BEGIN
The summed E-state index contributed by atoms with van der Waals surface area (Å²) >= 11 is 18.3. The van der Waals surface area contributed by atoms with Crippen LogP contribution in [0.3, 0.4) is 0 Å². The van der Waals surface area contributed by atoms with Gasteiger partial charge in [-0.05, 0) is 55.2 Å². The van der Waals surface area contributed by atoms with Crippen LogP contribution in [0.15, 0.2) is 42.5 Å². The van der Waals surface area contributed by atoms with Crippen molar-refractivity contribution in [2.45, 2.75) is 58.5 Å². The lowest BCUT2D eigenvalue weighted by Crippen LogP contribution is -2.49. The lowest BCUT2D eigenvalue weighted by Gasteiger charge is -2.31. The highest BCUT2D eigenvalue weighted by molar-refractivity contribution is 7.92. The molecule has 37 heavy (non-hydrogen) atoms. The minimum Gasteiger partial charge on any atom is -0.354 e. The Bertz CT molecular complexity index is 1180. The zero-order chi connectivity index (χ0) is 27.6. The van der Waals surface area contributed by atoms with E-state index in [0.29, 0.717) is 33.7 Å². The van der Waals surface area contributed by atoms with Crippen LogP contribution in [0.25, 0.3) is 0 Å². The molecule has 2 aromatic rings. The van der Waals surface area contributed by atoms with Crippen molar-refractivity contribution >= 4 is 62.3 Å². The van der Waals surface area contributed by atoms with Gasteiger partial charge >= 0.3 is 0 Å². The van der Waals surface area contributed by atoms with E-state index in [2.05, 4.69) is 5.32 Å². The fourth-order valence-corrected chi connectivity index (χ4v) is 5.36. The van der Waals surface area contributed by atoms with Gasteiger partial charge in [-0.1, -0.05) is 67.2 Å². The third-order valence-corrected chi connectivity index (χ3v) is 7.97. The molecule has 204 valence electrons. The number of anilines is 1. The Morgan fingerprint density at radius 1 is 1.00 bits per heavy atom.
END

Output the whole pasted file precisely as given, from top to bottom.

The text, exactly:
The summed E-state index contributed by atoms with van der Waals surface area (Å²) >= 11 is 18.3. The van der Waals surface area contributed by atoms with Crippen LogP contribution in [0.3, 0.4) is 0 Å². The van der Waals surface area contributed by atoms with Gasteiger partial charge in [-0.05, 0) is 55.2 Å². The van der Waals surface area contributed by atoms with Crippen LogP contribution in [0.15, 0.2) is 42.5 Å². The van der Waals surface area contributed by atoms with Crippen molar-refractivity contribution in [2.45, 2.75) is 58.5 Å². The lowest BCUT2D eigenvalue weighted by Crippen LogP contribution is -2.49. The lowest BCUT2D eigenvalue weighted by Gasteiger charge is -2.31. The highest BCUT2D eigenvalue weighted by molar-refractivity contribution is 7.92. The molecule has 37 heavy (non-hydrogen) atoms. The minimum Gasteiger partial charge on any atom is -0.354 e. The Bertz CT molecular complexity index is 1180. The zero-order chi connectivity index (χ0) is 27.6. The van der Waals surface area contributed by atoms with E-state index in [0.29, 0.717) is 33.7 Å². The van der Waals surface area contributed by atoms with Crippen LogP contribution in [0.25, 0.3) is 0 Å². The molecule has 2 aromatic rings. The van der Waals surface area contributed by atoms with Crippen molar-refractivity contribution >= 4 is 62.3 Å². The van der Waals surface area contributed by atoms with Gasteiger partial charge >= 0.3 is 0 Å². The van der Waals surface area contributed by atoms with E-state index in [2.05, 4.69) is 5.32 Å². The fourth-order valence-corrected chi connectivity index (χ4v) is 5.36. The van der Waals surface area contributed by atoms with Gasteiger partial charge in [-0.1, -0.05) is 67.2 Å². The third-order valence-corrected chi connectivity index (χ3v) is 7.97. The molecule has 204 valence electrons. The number of anilines is 1. The Morgan fingerprint density at radius 1 is 1.00 bits per heavy atom.